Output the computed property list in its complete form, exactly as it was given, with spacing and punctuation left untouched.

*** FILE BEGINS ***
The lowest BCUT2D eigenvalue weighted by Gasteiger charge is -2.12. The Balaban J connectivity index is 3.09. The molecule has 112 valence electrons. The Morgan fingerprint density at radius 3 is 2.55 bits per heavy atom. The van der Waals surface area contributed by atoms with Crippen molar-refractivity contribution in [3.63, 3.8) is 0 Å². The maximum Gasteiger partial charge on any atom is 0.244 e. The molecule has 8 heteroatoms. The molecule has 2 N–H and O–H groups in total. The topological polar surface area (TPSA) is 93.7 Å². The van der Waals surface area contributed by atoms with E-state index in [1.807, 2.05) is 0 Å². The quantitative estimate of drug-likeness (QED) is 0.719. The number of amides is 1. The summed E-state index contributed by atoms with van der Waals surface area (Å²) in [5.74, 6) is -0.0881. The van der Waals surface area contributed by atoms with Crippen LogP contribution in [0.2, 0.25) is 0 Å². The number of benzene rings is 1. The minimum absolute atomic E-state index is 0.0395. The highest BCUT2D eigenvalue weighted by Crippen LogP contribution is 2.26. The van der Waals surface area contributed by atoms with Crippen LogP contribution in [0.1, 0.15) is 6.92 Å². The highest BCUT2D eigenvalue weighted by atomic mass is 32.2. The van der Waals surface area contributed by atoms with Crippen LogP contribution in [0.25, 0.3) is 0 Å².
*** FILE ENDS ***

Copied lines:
The lowest BCUT2D eigenvalue weighted by Gasteiger charge is -2.12. The Balaban J connectivity index is 3.09. The molecule has 112 valence electrons. The Morgan fingerprint density at radius 3 is 2.55 bits per heavy atom. The van der Waals surface area contributed by atoms with Crippen molar-refractivity contribution in [3.63, 3.8) is 0 Å². The maximum Gasteiger partial charge on any atom is 0.244 e. The molecule has 8 heteroatoms. The molecule has 2 N–H and O–H groups in total. The topological polar surface area (TPSA) is 93.7 Å². The van der Waals surface area contributed by atoms with E-state index in [1.807, 2.05) is 0 Å². The quantitative estimate of drug-likeness (QED) is 0.719. The number of amides is 1. The summed E-state index contributed by atoms with van der Waals surface area (Å²) in [5.74, 6) is -0.0881. The van der Waals surface area contributed by atoms with Crippen LogP contribution in [0.2, 0.25) is 0 Å². The number of benzene rings is 1. The minimum absolute atomic E-state index is 0.0395. The highest BCUT2D eigenvalue weighted by Crippen LogP contribution is 2.26. The van der Waals surface area contributed by atoms with Crippen LogP contribution in [0.1, 0.15) is 6.92 Å². The highest BCUT2D eigenvalue weighted by atomic mass is 32.2. The van der Waals surface area contributed by atoms with Crippen LogP contribution in [0.25, 0.3) is 0 Å².